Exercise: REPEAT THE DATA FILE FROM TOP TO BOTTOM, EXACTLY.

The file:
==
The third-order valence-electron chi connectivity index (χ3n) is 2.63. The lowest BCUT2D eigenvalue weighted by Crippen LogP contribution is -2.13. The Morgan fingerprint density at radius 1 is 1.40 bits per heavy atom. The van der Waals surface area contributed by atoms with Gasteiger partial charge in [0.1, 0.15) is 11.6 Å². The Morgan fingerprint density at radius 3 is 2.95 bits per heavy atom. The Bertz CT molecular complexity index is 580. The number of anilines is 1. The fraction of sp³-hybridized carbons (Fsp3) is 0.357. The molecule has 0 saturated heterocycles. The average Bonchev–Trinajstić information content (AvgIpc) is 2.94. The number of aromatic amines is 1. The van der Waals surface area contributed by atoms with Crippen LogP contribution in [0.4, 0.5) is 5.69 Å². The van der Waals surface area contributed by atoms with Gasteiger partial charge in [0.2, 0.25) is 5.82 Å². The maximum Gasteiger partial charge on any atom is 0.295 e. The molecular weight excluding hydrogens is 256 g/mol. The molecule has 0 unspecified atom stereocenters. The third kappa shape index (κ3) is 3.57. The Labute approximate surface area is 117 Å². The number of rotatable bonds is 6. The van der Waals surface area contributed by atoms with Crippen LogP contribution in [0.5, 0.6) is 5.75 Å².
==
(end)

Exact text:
The third-order valence-electron chi connectivity index (χ3n) is 2.63. The lowest BCUT2D eigenvalue weighted by Crippen LogP contribution is -2.13. The Morgan fingerprint density at radius 1 is 1.40 bits per heavy atom. The van der Waals surface area contributed by atoms with Gasteiger partial charge in [0.1, 0.15) is 11.6 Å². The Morgan fingerprint density at radius 3 is 2.95 bits per heavy atom. The Bertz CT molecular complexity index is 580. The number of anilines is 1. The fraction of sp³-hybridized carbons (Fsp3) is 0.357. The molecule has 0 saturated heterocycles. The average Bonchev–Trinajstić information content (AvgIpc) is 2.94. The number of aromatic amines is 1. The van der Waals surface area contributed by atoms with Crippen LogP contribution in [0.4, 0.5) is 5.69 Å². The van der Waals surface area contributed by atoms with Gasteiger partial charge in [0.2, 0.25) is 5.82 Å². The maximum Gasteiger partial charge on any atom is 0.295 e. The molecular weight excluding hydrogens is 256 g/mol. The molecule has 0 unspecified atom stereocenters. The third kappa shape index (κ3) is 3.57. The Labute approximate surface area is 117 Å². The number of rotatable bonds is 6. The van der Waals surface area contributed by atoms with Crippen LogP contribution in [0.5, 0.6) is 5.75 Å².